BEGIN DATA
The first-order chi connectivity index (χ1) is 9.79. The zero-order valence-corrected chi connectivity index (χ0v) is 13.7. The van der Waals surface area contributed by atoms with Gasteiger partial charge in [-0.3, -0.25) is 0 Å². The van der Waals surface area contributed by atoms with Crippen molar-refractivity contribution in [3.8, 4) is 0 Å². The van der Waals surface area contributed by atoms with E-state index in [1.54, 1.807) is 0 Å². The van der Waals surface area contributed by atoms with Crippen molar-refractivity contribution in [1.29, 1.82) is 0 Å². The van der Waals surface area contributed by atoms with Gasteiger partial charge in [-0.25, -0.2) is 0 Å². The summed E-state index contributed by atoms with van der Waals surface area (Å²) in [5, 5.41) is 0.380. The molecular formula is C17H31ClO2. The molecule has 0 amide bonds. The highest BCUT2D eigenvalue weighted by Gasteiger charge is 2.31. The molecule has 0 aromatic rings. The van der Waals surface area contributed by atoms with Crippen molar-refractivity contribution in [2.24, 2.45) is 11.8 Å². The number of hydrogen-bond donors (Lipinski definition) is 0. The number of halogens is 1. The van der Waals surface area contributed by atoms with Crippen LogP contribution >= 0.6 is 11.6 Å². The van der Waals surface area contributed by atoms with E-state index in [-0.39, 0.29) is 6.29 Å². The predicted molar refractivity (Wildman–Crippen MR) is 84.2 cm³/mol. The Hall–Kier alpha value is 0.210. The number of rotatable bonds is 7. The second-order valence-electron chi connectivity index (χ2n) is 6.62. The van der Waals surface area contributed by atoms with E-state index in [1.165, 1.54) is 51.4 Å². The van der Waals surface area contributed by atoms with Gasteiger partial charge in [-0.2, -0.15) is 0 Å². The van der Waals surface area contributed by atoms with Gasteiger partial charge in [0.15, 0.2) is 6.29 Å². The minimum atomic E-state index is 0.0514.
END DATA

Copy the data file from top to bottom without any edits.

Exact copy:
The first-order chi connectivity index (χ1) is 9.79. The zero-order valence-corrected chi connectivity index (χ0v) is 13.7. The van der Waals surface area contributed by atoms with Gasteiger partial charge in [-0.3, -0.25) is 0 Å². The van der Waals surface area contributed by atoms with Crippen molar-refractivity contribution in [3.8, 4) is 0 Å². The van der Waals surface area contributed by atoms with E-state index in [1.54, 1.807) is 0 Å². The van der Waals surface area contributed by atoms with Crippen molar-refractivity contribution in [1.29, 1.82) is 0 Å². The van der Waals surface area contributed by atoms with Gasteiger partial charge in [-0.25, -0.2) is 0 Å². The summed E-state index contributed by atoms with van der Waals surface area (Å²) in [5, 5.41) is 0.380. The molecular formula is C17H31ClO2. The molecule has 0 amide bonds. The highest BCUT2D eigenvalue weighted by Gasteiger charge is 2.31. The molecule has 0 aromatic rings. The van der Waals surface area contributed by atoms with Crippen molar-refractivity contribution in [2.24, 2.45) is 11.8 Å². The number of hydrogen-bond donors (Lipinski definition) is 0. The number of halogens is 1. The van der Waals surface area contributed by atoms with Crippen LogP contribution >= 0.6 is 11.6 Å². The van der Waals surface area contributed by atoms with E-state index in [-0.39, 0.29) is 6.29 Å². The predicted molar refractivity (Wildman–Crippen MR) is 84.2 cm³/mol. The Hall–Kier alpha value is 0.210. The number of rotatable bonds is 7. The second-order valence-electron chi connectivity index (χ2n) is 6.62. The van der Waals surface area contributed by atoms with E-state index in [1.165, 1.54) is 51.4 Å². The van der Waals surface area contributed by atoms with Gasteiger partial charge in [-0.2, -0.15) is 0 Å². The van der Waals surface area contributed by atoms with Gasteiger partial charge in [0.15, 0.2) is 6.29 Å². The minimum atomic E-state index is 0.0514.